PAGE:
Blogging Disability

By Rachel Walden |

May 1 was , and nearly 200 people contributed posts that have been rounded up at . The entries deal with a number of topics of concern to women with disabilities and disability rights advocates, including employment, education, parenting, health care, and sex.

Some of women-specific posts include:

  • At Undercover Punk, this post addresses, among other issues, how women – because of how the system is set up and because they may be read likely to spend time out of the workplace or earn less than men – face problems when attempting to receive disability benefits through Social Security.
  • Miss Waxie at A Comic Life, Indeed describes a clinic encounter in which a provider tried to steer her away from her needed medicines on the basis of possible effects on her future fertility.
  • From the Sexual Assault Centre of Edmonton, on the very high rates of sexual violence experienced by women with disabilities, and the need to remember all women when thinking about sexual violence.
  • by SKM at Shakesville, on the devaluing of domestic and caretaking work that is considered “women’s work,” from the perspective of someone with a chronic illness.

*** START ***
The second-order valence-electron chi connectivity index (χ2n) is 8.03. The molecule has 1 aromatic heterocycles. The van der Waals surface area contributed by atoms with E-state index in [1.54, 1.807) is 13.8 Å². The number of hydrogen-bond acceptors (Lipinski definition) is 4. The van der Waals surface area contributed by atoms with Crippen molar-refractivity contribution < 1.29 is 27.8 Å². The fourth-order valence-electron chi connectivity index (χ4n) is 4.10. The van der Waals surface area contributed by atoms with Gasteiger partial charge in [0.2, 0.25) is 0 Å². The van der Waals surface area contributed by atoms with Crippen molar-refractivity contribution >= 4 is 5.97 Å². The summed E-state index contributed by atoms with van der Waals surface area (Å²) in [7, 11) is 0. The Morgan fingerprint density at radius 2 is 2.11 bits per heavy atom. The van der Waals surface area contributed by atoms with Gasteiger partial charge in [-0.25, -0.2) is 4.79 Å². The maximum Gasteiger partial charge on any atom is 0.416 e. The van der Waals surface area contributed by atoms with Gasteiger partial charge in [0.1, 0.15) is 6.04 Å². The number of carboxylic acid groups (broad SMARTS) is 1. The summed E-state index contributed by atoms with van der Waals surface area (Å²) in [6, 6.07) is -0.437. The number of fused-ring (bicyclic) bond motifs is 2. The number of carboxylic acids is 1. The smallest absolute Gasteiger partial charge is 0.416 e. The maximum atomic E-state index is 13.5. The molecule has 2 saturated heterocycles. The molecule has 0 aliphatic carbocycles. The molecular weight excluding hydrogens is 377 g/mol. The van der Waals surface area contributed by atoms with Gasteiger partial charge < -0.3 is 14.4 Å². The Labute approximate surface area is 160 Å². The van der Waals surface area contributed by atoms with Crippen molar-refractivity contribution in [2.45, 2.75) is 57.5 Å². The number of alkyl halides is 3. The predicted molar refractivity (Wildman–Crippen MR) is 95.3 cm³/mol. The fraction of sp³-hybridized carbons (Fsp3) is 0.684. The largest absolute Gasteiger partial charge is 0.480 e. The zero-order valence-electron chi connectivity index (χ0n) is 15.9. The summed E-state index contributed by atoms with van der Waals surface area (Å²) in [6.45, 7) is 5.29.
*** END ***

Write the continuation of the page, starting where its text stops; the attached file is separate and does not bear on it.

A few of the blogs by and for women on disability:

  • (click through for blog)
  • (with lots and lots of links to additional blogs on disability)

There’s also a .

Please feel free to suggestion additional blogs and resources in the comments as well!

2 Comments

  1. Mrs Spock says:

    Even though this doesn’t apply to Miss Waxie’s case, I will say that I know quite a few infertility bloggers who wished their physician had mentioned to them the effects treatment would have on their future fertility, including several folks who had childhood cancer. I know, even with all my chronic pain syndromes, at one point I never thought I’d want children- and that changed significantly the older I became. And now, of course, the worse my pain gets, the less open I become to going off my pain meds to increase my family size. Parenthood is something that many people have a desire to experience, and whether that means spending read time learning about adoption- because not all of us can realistically go without our needed treatments- and understanding what negative effects treatments could have on our fertility, and what we could do about them, merits knowing.

  2. Miss Waxie says:

    Thanks for listening me among your links. Until recently, I never really realized how much red-tape I wade through simply based on my sex organs.

    I thought you might be interested in my latest comic: women’s issues, medicine, and surgery collide when failing to produce enough urine for a pregnancy test nearly prevents me from getting a sedative for my eye surgery –

    – Miss Waxie

Comments for this post are closed.